Weekly Bot Brief Newsletter on Robotics 3/12/2021
"There is no force on earth more powerful than an idea whose time has come." VIctor Hugo
Bots in The News:
In a reversal of fortunes, the weakest performers within the Bot Index two weeks ago were among the largest gainers in this past week. Prompted by the trillion plus dollar fiscal stimulus package to combat the covid-19 virus, the U.S. stock market gained 2.64%. The Bot Index, which was plummeted two weeks ago, rebounded with a 5.41% jump. While the broader market experienced a new record, the bots’ movement to the 346.69 level, while significant, was insufficient to match its all-time record of 362.09 achieved on February 11th.
Leading the gainers were five components who experienced double digit gains. Although it did not fully recover from the 31% plunge of the prior week, the best performer of the bots was the near 26% jump by 3D Systems.
The twin electric vehicle stocks, Tesla and NIO Ltd., rebounded 16.11% and 19.30% respectively. Somewhat of bellwethers for the automotive future, the stocks tend to experience rather radical moves either direction based upon the trend of the NASDAQ.
AeroVironment rose 15.40% following the announcement of its third quarter earnings. The Street was looking for a flat quarter, so the surprise $.14 EPS improved the outlook for future growth of the company within the defense category. The EPS compared with the company’s one cent loss last year while the Y-O-Y revenue gain was 27%. The company reported that it had recently attained a $6 million contract for its Puma drone system from a European nation and to further promote the company’s stock, Investopedia listed AeroVironment as one of 3 ‘Defense Stocks With the Most Momentum.
Finally, Immersion Corp. was touted in a Zachs blog that the company may experience a 97.2% earnings growth in 2021 and 28% in 2022. The stock rose 14.68%.
The decliners were confined to a couple of the Japanese companies - Keyence Corp. (-2.07%) and Cyberdyne (-1.05%). The Google slide of 2.16% reflected some political and corporate issues regarding the mega-cap high tech industry.
Covid-19 led to a proliferation of cash-transfer schemes. Could it pave the way for a universal basic income?
In the March 6th edition of the Economist, the above title was the byline of a feature extolling the virtues of a universal basic income. The article noted the relative success that a stimulus version of UBI which many countries enacted to combat the negative social and economic impact of the pandemic. The article cited recent polling of young people in the U.S. and Europe that indicate support for a UBI. Several studies and experiments on cash giveaways were noted and “worries about inequity and the belief – especially among tech types – that robots and artificial intelligence might soon make many workers redundant led to renewed interest in basic incomes in the 2010’s,” was included. The article even included a discussion regarding Thomas Paine’s concept of ‘ground rent’ and ‘natural inheritance’ in the argument to accept a universal distribution of the wealth of the world as plausible. While Mr. Paine was, indeed, a great orator and contributor to the freedom of the U.S. during the Revolutionary War, he was not an economist. If the authors had dug a bit deeper into Paine’s philosophies, they might have noted other of his comments that would uncover one of the primary reasons against UBI. In 1776 Paine wrote, “What we obtain too easily, we esteem too lightly, tis dearness alone that gives everything its value”. Certainly, Paine was anticipating the cost in human lives from the impending conflict with England, it does, however, also apply to the argument against easy money.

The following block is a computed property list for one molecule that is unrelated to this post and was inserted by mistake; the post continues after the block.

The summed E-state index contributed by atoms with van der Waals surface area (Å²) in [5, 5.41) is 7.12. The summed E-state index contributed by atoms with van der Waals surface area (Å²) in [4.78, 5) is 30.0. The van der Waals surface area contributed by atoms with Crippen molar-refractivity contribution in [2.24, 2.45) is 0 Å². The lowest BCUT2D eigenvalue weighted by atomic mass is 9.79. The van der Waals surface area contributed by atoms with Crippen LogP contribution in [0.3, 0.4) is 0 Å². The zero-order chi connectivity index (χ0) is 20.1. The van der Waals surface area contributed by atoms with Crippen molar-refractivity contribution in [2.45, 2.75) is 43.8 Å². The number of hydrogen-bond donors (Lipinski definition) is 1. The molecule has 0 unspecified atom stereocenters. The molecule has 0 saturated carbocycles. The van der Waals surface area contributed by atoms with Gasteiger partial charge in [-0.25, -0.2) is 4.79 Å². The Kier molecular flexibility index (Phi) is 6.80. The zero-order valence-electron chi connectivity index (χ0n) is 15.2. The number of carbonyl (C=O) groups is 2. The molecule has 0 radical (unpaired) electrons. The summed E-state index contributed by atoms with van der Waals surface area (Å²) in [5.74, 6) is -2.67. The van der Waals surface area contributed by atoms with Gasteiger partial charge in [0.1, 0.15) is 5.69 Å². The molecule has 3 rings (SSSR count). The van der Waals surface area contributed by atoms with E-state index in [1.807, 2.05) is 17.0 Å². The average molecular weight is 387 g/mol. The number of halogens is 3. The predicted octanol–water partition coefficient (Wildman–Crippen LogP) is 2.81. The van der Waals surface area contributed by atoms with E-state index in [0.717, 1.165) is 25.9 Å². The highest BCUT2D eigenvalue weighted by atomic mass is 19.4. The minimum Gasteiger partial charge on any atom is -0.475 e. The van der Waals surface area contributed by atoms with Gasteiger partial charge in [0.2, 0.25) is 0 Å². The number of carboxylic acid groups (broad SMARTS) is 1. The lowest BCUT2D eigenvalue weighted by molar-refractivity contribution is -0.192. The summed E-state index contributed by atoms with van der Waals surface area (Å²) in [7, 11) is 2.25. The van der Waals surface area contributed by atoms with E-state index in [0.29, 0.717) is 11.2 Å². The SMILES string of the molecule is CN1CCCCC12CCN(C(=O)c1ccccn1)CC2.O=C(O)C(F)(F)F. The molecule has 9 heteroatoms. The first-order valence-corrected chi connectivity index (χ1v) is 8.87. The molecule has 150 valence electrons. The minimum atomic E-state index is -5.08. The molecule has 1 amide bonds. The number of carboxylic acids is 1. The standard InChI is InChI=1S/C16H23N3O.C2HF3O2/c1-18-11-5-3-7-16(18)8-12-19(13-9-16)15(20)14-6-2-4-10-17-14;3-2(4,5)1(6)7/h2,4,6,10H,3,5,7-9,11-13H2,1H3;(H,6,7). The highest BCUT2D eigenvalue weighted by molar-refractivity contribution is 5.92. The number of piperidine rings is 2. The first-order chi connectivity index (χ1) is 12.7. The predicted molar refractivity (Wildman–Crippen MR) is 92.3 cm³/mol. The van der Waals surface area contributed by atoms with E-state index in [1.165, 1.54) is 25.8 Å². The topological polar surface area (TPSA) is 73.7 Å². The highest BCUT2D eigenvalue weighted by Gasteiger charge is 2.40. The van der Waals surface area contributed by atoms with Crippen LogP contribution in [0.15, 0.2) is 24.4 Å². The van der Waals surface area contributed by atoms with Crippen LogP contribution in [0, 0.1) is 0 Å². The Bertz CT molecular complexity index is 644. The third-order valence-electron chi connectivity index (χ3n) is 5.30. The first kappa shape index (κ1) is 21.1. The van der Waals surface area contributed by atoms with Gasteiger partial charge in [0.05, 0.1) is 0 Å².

The Economist article also failed to fully address how extensive distributions would be financed. They did express their concept that, “new enthusiasm for cash transfers owes more to a broad-based relaxation in concern about government borrowing”. That having been said, we all know that the cheapening of currency has significant and lasting negative consequences. Inflation, social deterioration, sense of self-worth, and initiative destruction are likely implications of free money giveaways.
If, years down the road, there is a need to supplant the lost labor incomes due to the Robotic Revolution (and the Bot Brief does not anticipate that necessity), perhaps the example of Alaska’s transfer of oil wealth could serve as a plausible alternative. There a pool of wealth creation (due to natural resources exploitation) is the source of their universal distribution. Perhaps, the wealth of corporate exploitation of robotic production could serve as a pool from which resources be a funding source. However, that opportunity already exists from the stocks of those companies that are the beneficiaries of robotic creation and application! Capitalism works!
Member: American Economic Association, Society of Professional Journalists, United States Press Association. Institute of Chartered Financial Analysts, Robotic Industries Association, Member IEEE.
The Bot Brief is a weekly newsletter designed for economists, investment specialists, journalists, and academicians. It receives no remuneration from any companies that may from time to time be featured in the brief and its commentaries, analysis, opinions, and research represent the subjective views of Balcones Investment Research, LLC. Due to the complex and rapidly changing nature of the subject matter, the company makes no assurances as to the absolute accuracy of material presented.